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4.

5 Physical Properties: Solubility


When a solid, liquid or gaseous solute is placed in a solvent and it seems to disappear, mix or become part of the solvent, we say that it dissolved. The solute is said to be soluble in the solvent. The forces of attraction between the solute and solvent are the key to understanding their solubility. The general rule is "Like dissolves like". In other words, a polar or charged solute will dissolve in another polar or charged solvent and a non polar solute will be insoluble in a polar or charged solvent. This means that ionic substances generally dissolve in polar solvents (like water) and non-polar molecules are generally soluble in non-polar solvents. Solvent H2O H2O H2O CCl4 CCl4 H2O CCl4 Solubility of Covalent molecules To understand why "like dissolves like the balance between the forces holding the solute and solvent particles together needs to be considered. Consider water (solvent) and ethanol (solute) Solute HCl NaCl CCl4 I2 NaCl CH3CH2OH CH3CH3 Soluble / insoluble according to "Like dissolves like" rule

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The force of attraction between the water molecules and between ethanol molecules is weaker than the force of attraction between the combined water and ethanol molecules making ethanol soluble in water. In order to dissolve the hydrogen bonds between the water molecules and the hydrogen bonds between the ethanol molecules are first broken. New hydrogen bonds are then made between the water and ethanol molecules. Short chained organic molecules with a polar head tend to be soluble in polar solvents like water. However, as the length of the non polar hydrocarbon increases, the non-polar chain will eventually outweigh in size the polar 'head' and the molecule will become insoluble in polar solvents. The molecule will now dissolve in non-polar solvents. Consider the table below which shows the solubility, melting point and boiling point of alcohols. All alcohols have a characteristic polar head the O-H functional group attached to the hydrocarbon chain. Name of Alcohol methanol ethanol propanol butanol pentanol octanol Formula CH3OH CH3CH2OH CH3CH2CH2OH CH3CH2CH2CH2OH CH3CH2CH2CH2CH2OH CH3CH2CH2CH2CH2CH2CH2CH2OH Solubility in water soluble soluble soluble insoluble insoluble insoluble Bpt 64.5 78.3 97.2 117.1 138.0 195.2 Mpt -97.7 -114.1 -126.2 -89.3 -78.2 -14.9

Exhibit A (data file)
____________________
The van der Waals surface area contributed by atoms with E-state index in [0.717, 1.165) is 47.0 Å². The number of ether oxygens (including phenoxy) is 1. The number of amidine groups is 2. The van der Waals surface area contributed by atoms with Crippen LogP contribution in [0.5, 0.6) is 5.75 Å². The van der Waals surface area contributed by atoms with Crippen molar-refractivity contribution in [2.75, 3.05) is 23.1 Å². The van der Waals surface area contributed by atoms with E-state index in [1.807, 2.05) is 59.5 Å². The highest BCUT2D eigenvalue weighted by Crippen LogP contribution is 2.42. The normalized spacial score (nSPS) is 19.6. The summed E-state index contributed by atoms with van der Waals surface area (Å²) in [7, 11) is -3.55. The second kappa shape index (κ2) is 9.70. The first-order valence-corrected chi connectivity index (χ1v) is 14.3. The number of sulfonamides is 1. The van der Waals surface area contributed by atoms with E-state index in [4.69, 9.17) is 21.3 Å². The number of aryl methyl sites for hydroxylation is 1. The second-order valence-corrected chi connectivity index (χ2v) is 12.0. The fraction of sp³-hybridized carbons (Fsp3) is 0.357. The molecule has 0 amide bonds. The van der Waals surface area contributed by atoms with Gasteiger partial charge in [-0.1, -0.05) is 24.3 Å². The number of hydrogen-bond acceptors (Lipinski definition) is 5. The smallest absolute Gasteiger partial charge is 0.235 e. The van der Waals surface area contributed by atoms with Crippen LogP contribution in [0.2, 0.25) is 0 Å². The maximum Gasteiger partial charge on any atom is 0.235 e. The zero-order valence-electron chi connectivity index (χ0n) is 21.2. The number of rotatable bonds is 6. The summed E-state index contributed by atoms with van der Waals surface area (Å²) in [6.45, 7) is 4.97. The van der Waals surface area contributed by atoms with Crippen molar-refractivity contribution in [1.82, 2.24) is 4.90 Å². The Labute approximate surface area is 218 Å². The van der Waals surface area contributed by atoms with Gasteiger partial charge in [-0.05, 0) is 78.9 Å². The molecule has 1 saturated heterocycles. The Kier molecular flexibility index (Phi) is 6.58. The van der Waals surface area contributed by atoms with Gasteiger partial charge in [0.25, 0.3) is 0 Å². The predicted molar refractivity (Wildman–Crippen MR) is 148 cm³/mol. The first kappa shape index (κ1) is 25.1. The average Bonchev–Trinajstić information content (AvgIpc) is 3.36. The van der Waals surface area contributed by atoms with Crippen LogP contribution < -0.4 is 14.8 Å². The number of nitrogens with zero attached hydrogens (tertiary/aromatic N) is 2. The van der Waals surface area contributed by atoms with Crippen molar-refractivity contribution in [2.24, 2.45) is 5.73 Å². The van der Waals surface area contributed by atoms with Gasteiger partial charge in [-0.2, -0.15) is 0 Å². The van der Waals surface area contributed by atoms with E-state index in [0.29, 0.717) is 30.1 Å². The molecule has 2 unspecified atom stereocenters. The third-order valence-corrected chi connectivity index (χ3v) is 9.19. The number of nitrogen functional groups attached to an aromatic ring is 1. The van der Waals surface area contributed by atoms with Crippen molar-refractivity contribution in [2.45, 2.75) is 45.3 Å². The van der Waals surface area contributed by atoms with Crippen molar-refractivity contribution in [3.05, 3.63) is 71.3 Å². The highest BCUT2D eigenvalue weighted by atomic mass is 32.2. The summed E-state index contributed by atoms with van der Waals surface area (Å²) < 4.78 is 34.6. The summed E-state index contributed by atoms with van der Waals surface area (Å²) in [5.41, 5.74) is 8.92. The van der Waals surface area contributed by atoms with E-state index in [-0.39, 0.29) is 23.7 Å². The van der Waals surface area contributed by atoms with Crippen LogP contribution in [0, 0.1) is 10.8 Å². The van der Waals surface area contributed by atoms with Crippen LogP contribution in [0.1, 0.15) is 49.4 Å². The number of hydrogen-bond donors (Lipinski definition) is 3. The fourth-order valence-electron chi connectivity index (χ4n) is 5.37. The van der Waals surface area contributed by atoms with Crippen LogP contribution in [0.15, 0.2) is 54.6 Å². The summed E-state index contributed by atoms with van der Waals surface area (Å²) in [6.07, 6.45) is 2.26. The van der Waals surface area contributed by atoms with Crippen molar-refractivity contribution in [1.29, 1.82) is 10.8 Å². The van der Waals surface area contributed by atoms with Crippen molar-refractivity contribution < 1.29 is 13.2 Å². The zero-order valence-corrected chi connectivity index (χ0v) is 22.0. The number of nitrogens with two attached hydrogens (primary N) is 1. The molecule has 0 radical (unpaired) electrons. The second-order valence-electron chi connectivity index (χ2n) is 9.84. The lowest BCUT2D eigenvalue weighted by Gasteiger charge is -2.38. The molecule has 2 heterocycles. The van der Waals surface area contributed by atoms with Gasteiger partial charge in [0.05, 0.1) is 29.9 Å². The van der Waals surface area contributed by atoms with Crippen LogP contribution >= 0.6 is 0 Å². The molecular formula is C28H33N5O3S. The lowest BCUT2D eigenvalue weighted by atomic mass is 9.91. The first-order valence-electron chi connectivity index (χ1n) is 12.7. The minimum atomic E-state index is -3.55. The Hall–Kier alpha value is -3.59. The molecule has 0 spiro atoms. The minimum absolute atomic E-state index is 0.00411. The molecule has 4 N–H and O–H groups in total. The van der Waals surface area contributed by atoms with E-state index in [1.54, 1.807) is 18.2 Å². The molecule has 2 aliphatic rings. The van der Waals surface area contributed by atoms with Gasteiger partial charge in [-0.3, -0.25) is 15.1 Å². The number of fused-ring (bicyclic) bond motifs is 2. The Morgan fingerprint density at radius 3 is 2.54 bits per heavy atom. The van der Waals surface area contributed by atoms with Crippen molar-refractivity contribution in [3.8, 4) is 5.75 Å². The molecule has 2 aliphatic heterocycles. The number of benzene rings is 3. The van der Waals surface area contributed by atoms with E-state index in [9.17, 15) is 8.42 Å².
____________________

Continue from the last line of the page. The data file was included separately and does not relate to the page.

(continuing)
Notice how the boiling points and melting points increase as the hydrocarbon chain increases in length. This is because the number of electrons is increasing, increasing the strength of the intermolecular van der Waals forces, therefore increasing the amount of heat energy that needs to be absorbed in order to break them.